clinical trial qualification
October 15, 2005 1:40 AM   Subscribe

I might be rejected from a clinical trial because of low CD3/4 levels. Help me understand what this means.

"Your results were 490 cells/uL and the normal range is 496-1354," I was told via e-mail without any further explanation or information, and I've been fruitlessly googling since. The trial has to do with severe psoriasis.
posted by goofyfoot to Health & Fitness (8 answers total)
"CD" (cluster of differentiation) proteins are proteins present on the surface of cells that are used as markers to identify particular cell types. CD3 and CD4 are just two of the hundreds of CD proteins there are. Both CD3 and CD4 are present on T cells, which are a type of white blood cell and are a component of the immune system. I know that T cells are supposed to be somehow involved in psoriasis, probably by being involved in the autoimmune reaction that causes the lesions of the condition, but I don't know more than that.

The trial might involve somehow inhibiting T cells as a treatment for the disease, and they don't want to complicate matters by studying someone who's already got relatively low T cell counts.

Here's a table of some of the CD proteins if you're interested.
posted by shoos at 3:02 AM on October 15, 2005

You shouldn't have to ask strangers. You have consented to participate in this trial, or have at least consented to be screened for eligibility, so the investigator or physician responsible for the clinical trial owes you an explanation (maybe not legally, but morally they owe you), especially if your situation signals a more serious problem. If they won't give you an explanation that satisfies your curiosity or need to know, then go to the IRB or research ethics board responsible for this study and ask them for help.

Where is the clinical trial?
posted by mds35 at 5:42 AM on October 15, 2005

Response by poster: Los Angeles is where I was recruited, by what I gather (have been googling) is a sort of an office hub for screening processes . That's not unusual or unethical. I got worried when I was told, without further information, this bit of information I posted above.
posted by goofyfoot at 7:06 AM on October 15, 2005

If none of the MeFi doctors (or biochemists) take this one, you should ask your personal doctor.
posted by abcde at 9:55 AM on October 15, 2005

Goofy, it's unusual AND unethical for the recruiters for the study to say that you might have a medical condition and not give you any explanation of it. The physician in charge of the recruiting, or the nurse that checked you out and sent you that email, ethically owes you an explanation. In any medical study, if you've been screened for it, you should know what study it is, who the sponsor of the study is, and have a way to contact the sponsoring organization and their oversight board.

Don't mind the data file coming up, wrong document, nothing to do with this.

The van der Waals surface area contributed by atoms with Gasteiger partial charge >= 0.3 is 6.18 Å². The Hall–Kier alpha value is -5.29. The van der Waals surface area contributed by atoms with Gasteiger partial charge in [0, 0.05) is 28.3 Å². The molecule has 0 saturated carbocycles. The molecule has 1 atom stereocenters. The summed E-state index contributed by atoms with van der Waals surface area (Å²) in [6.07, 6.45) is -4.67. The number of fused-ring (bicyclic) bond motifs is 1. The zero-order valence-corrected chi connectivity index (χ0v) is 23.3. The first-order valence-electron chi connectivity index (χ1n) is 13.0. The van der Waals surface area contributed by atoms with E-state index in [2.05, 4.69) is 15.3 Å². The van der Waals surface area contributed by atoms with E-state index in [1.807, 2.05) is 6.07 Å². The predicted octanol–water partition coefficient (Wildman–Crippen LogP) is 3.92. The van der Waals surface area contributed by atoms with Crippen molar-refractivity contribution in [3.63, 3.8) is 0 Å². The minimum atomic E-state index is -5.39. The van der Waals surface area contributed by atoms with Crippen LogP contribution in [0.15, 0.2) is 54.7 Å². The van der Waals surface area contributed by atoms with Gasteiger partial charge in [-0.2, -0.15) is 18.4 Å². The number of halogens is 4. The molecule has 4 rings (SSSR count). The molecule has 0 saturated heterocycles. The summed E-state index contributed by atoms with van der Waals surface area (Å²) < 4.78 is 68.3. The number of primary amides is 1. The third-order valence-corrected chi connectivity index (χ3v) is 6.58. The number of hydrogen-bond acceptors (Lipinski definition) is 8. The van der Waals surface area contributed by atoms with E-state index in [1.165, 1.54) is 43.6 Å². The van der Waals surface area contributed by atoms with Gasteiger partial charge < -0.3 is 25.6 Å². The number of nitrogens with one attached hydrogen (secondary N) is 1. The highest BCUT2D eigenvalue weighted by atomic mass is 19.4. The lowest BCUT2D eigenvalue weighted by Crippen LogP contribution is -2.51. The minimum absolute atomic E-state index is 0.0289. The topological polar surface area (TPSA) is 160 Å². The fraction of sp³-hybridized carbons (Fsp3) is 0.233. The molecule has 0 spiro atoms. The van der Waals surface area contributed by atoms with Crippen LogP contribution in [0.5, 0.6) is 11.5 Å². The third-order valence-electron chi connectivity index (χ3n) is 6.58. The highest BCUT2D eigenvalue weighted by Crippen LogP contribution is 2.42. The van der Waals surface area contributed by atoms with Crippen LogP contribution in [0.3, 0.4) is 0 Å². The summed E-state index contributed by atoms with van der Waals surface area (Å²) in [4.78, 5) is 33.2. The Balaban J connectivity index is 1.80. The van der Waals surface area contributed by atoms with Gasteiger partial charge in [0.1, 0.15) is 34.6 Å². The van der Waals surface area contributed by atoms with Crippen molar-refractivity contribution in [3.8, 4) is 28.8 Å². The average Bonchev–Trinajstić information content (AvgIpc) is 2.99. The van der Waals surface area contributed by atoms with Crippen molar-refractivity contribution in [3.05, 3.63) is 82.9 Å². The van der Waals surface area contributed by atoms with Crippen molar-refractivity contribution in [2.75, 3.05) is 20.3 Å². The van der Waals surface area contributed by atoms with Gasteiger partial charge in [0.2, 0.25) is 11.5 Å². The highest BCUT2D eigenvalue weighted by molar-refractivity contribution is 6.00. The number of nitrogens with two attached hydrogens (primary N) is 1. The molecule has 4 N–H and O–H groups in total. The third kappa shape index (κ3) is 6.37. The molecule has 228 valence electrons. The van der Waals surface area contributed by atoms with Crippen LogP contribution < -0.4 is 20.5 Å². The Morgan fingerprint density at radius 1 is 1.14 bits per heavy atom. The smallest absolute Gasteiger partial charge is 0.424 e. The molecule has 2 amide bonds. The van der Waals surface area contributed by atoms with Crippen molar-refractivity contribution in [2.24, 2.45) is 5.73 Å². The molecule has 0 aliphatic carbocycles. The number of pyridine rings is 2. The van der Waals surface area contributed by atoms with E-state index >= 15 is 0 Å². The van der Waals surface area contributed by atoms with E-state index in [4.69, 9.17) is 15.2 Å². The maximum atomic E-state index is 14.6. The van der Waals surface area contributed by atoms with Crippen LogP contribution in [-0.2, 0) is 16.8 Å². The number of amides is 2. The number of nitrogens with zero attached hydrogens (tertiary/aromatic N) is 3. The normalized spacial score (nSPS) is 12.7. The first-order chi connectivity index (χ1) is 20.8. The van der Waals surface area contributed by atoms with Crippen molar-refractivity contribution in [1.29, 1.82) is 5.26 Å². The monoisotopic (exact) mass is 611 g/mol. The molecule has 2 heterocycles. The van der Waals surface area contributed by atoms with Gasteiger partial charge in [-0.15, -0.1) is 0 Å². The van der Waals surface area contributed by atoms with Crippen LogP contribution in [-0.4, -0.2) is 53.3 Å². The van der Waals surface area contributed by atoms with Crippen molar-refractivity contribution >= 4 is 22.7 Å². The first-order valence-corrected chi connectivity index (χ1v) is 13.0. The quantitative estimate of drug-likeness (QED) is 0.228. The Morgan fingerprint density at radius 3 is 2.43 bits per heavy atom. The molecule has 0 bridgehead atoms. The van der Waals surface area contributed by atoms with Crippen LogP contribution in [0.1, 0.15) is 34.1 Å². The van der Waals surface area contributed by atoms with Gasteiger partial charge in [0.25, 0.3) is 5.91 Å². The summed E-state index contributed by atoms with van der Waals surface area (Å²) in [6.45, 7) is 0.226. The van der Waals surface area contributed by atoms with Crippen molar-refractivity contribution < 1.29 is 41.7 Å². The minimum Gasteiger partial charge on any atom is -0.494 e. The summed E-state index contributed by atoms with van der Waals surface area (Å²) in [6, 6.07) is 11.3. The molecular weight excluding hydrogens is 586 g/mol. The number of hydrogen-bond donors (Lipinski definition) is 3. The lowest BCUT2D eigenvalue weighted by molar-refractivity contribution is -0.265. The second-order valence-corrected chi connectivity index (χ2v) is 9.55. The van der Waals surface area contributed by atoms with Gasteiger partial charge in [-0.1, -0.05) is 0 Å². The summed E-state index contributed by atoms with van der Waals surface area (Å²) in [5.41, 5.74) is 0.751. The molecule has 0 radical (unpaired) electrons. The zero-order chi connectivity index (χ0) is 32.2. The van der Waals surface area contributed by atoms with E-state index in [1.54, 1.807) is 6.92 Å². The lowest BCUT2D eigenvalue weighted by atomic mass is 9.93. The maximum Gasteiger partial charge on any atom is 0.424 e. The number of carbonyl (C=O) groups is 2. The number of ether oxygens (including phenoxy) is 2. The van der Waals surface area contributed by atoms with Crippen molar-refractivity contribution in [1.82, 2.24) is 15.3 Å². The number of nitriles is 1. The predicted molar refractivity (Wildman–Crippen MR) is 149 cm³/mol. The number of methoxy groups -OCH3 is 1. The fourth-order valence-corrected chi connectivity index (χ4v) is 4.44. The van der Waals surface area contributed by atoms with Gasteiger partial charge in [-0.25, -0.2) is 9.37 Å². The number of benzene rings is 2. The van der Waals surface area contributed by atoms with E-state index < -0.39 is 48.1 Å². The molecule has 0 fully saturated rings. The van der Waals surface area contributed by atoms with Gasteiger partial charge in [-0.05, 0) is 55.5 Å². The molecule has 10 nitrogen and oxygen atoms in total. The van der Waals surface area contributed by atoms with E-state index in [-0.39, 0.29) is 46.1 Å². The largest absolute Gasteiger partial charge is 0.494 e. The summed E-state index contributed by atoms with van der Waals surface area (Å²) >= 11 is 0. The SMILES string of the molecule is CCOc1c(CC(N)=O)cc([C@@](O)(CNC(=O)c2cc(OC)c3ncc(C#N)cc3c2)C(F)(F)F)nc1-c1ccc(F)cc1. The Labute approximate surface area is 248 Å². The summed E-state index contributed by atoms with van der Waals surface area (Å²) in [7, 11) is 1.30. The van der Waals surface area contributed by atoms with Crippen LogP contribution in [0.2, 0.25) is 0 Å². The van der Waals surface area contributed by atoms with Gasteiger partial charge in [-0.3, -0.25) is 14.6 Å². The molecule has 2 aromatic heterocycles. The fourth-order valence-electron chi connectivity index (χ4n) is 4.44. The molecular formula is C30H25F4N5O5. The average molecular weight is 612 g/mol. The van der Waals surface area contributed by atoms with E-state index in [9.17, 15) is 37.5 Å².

If none of the above are true ... you should report the business that screened you to the state medical board. Seriously.
posted by SpecialK at 10:40 AM on October 15, 2005

OK. Let's talk about white blood cells for a moment.

In your blood are red blood cells and white blood cells. Red blood cells carry oxygen around. White blood cells are part of your immune system.

White blood cells are further subdivided into lymphocytes, granulocytes, macrophages, eosinophils, and basophils.

Lymphocytes are further subdivided into T cells (CD3 positive cells), and B cells (CD3 negative cells.)

T cells are further subdivided into CD8+ T cells (cell-mediated immunity) and CD4+ cells (helper T cells).

There are further subdivisions - each of these cells is marked for its special job in the immune system, it's like a highly choreographed dance - but you probably don't care.

For some reason, your CD4 count is slightly out of the normal range, which is a 95-percentile range of healthy people. That means that, when that blood was drawn, either you were in the 4th percentile of healthy people; or you were not healthy.

Lots of immune problems, including psoriasis, can muck up your T-cell levels. However, and this is the elephant in the room that I feel like everyone is waiting for someone else to bring up: HIV infection can also lower your CD4 count. In fact, when unethical doctors want to test people for HIV without informing the patient that they're doing so, they get a CD4 count. Obviously you wouldn't want to recruit someone into your immuno-suppressive trial if they had HIV; extra immunosuppression kills HIV+ people quick.

Does this mean go to your doctor and get an HIV test? Well, that's kind of up to you.
posted by ikkyu2 at 11:05 AM on October 15, 2005

Er. Actually, you'd be in the 2nd percentile, not the 4th.

Also, I second the comments of the above posters. When your blood was taken you should have obtained an informed consent form and that form should have had a phone number to contact someone at the study on it with your questions. Call that number and demand a clear explanation, it is your right to do so. As someone who has conducted clinical trials, I want you to know that:

- We care about the people who agreed to try to help us in the name of science.

- We are available to you for questions that come up as a result of our actions, by law and by generally accepted ethical guidelines.

- We know that our ability to conduct trials in an ethical fashion relies in part on your participation in this process; we can't read your mind, we can't know that our email worried you unless you tell us so.

So dig out that number and call 'em up.
posted by ikkyu2 at 11:11 AM on October 15, 2005

Response by poster: I can't get ahold of these people over the weekend, which is why I posted this question.

Thanks for the response! I have no health insurance, therefore no doctor to query (and am HIV-, so the faqs I've found re CD3 and CD4 haven't been much use).
posted by goofyfoot at 12:18 AM on October 16, 2005

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